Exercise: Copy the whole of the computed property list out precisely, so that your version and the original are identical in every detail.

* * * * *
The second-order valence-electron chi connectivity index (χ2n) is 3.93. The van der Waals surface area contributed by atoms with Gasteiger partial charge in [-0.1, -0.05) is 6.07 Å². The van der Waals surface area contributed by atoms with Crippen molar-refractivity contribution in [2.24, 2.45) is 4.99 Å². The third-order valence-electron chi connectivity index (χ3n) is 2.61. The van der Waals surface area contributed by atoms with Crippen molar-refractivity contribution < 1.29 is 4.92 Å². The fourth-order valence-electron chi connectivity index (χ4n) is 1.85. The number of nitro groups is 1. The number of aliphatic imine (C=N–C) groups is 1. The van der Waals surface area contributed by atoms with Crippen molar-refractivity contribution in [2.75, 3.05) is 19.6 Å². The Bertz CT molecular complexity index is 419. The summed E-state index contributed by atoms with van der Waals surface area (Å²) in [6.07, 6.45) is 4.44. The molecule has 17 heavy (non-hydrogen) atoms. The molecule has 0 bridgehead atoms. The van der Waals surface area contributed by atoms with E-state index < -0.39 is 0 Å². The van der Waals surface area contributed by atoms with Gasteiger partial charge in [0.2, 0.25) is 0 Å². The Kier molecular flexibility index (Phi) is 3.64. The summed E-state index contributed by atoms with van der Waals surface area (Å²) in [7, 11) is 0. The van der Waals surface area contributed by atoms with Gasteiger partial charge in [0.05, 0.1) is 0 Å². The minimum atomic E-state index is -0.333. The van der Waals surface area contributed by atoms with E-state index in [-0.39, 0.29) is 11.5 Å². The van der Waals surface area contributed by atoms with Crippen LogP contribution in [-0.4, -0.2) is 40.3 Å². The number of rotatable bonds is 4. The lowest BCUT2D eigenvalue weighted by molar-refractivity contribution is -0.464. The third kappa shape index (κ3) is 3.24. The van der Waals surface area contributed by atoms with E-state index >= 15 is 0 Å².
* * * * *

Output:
The second-order valence-electron chi connectivity index (χ2n) is 3.93. The van der Waals surface area contributed by atoms with Gasteiger partial charge in [-0.1, -0.05) is 6.07 Å². The van der Waals surface area contributed by atoms with Crippen molar-refractivity contribution in [2.24, 2.45) is 4.99 Å². The third-order valence-electron chi connectivity index (χ3n) is 2.61. The van der Waals surface area contributed by atoms with Crippen molar-refractivity contribution < 1.29 is 4.92 Å². The fourth-order valence-electron chi connectivity index (χ4n) is 1.85. The number of nitro groups is 1. The number of aliphatic imine (C=N–C) groups is 1. The van der Waals surface area contributed by atoms with Crippen molar-refractivity contribution in [2.75, 3.05) is 19.6 Å². The Bertz CT molecular complexity index is 419. The summed E-state index contributed by atoms with van der Waals surface area (Å²) in [6.07, 6.45) is 4.44. The molecule has 17 heavy (non-hydrogen) atoms. The molecule has 0 bridgehead atoms. The van der Waals surface area contributed by atoms with E-state index < -0.39 is 0 Å². The van der Waals surface area contributed by atoms with Gasteiger partial charge in [0.2, 0.25) is 0 Å². The Kier molecular flexibility index (Phi) is 3.64. The summed E-state index contributed by atoms with van der Waals surface area (Å²) in [7, 11) is 0. The van der Waals surface area contributed by atoms with Gasteiger partial charge in [0.05, 0.1) is 0 Å². The minimum atomic E-state index is -0.333. The van der Waals surface area contributed by atoms with E-state index in [-0.39, 0.29) is 11.5 Å². The van der Waals surface area contributed by atoms with Crippen LogP contribution in [-0.4, -0.2) is 40.3 Å². The number of rotatable bonds is 4. The lowest BCUT2D eigenvalue weighted by molar-refractivity contribution is -0.464. The third kappa shape index (κ3) is 3.24. The van der Waals surface area contributed by atoms with E-state index >= 15 is 0 Å².